DISABILITIES

www.danieljvance.com


By Daniel J. Vance MS, LPC, NCC


It wasn't his best day. In September 2004, Pat Duvall of Riverside, California, was beginning training to be a pest control applicator. While he slipped on his applicator backpack, pesticide somehow leaked out to soak the back of his shirt. The pesticide was for outdoor applications in controlling ants and termites.

“I had a physical reaction right away,” said 47-year-old Duvall in a telephone interview. “I was in a cloud mentally and my heart was racing. In situations like that, you're supposed to rinse your skin for 20 minutes with water. Unfortunately, the guy training me didn't give me the right procedure. All he told me to do was change my soaked shirt.”

Soon after, Duvall and a friend were painting outdoors using a sprayer and he became overwhelmed by the paint fumes. Again, he had a racing heart, high blood pressure, and mental fog. He made his way to a hospital emergency room, where a doctor diagnosed him with an “acute drug reaction.”

A couple years later, he learned he had multiple chemical sensitivity (MCS), which the Chemical Sensitivity Foundation defines as a “medical condition characterized by debilitating chemical sensitivities. People chemically sensitive are made sick by exposures to chemicals found in many common products such as pesticides, perfumes, tobacco smoke, new carpets, air fresheners, new paint and building materials, and many cleaning and laundry products.”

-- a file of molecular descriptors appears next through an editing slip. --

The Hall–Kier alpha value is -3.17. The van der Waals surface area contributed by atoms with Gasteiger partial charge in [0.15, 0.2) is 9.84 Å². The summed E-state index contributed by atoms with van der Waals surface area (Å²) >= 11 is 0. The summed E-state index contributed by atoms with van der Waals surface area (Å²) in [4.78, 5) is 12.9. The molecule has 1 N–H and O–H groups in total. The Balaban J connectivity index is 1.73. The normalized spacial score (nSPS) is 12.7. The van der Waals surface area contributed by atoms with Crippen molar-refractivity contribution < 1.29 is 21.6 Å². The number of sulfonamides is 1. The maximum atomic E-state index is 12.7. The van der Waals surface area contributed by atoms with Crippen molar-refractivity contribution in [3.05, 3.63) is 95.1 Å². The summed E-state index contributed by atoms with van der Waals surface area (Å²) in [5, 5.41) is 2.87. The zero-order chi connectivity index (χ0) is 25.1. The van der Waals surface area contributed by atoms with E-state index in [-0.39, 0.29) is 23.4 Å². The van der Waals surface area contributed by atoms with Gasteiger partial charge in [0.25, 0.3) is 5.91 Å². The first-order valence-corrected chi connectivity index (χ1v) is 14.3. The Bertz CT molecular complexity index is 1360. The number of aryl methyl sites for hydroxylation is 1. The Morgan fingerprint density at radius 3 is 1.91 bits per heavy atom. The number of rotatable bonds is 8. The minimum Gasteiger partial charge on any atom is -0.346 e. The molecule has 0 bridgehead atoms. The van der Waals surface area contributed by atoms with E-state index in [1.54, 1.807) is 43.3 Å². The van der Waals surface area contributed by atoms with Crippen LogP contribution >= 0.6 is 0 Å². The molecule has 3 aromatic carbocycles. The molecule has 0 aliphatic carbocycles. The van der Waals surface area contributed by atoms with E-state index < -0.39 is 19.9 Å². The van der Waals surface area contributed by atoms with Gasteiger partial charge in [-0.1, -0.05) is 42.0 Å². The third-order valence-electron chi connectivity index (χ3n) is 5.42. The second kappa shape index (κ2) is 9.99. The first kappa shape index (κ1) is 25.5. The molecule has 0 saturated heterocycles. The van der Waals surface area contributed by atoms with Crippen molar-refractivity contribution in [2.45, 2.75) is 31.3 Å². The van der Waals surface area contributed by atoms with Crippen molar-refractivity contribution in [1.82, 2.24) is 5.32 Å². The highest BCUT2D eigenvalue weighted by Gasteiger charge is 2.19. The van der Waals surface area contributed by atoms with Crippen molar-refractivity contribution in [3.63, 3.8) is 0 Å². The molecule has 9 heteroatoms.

Symptoms can be disabling, and can include headache, nausea, diarrhea, fatigue, muscle and joint pain, difficulty breathing, irregular heartbeat, and seizures.

Today, he has symptoms when around household cleaners, vehicle exhaust, dryer sheets, scented products, and some colognes and perfumes. He becomes cognitively impaired, and his blood pressure and heart rate jump. He often experiences symptoms while driving in smoggy southern California traffic. At least one doctor has suggested he has been faking the illness.

For work, he owns a full-time DJ music business. He said, “One time I was DJing doing an outside promotion for a doctor's clinic. I was on busy Crenshaw Avenue in Los Angeles along with all the buses and cars. I started feeling disoriented and began wondering how I would get through the gig. By the time I reached home, I was just wiped out and slept in bed until the next morning.”

Duvall hoped the general public would become more aware of MCS and show some compassion for people with chemical sensitivities.

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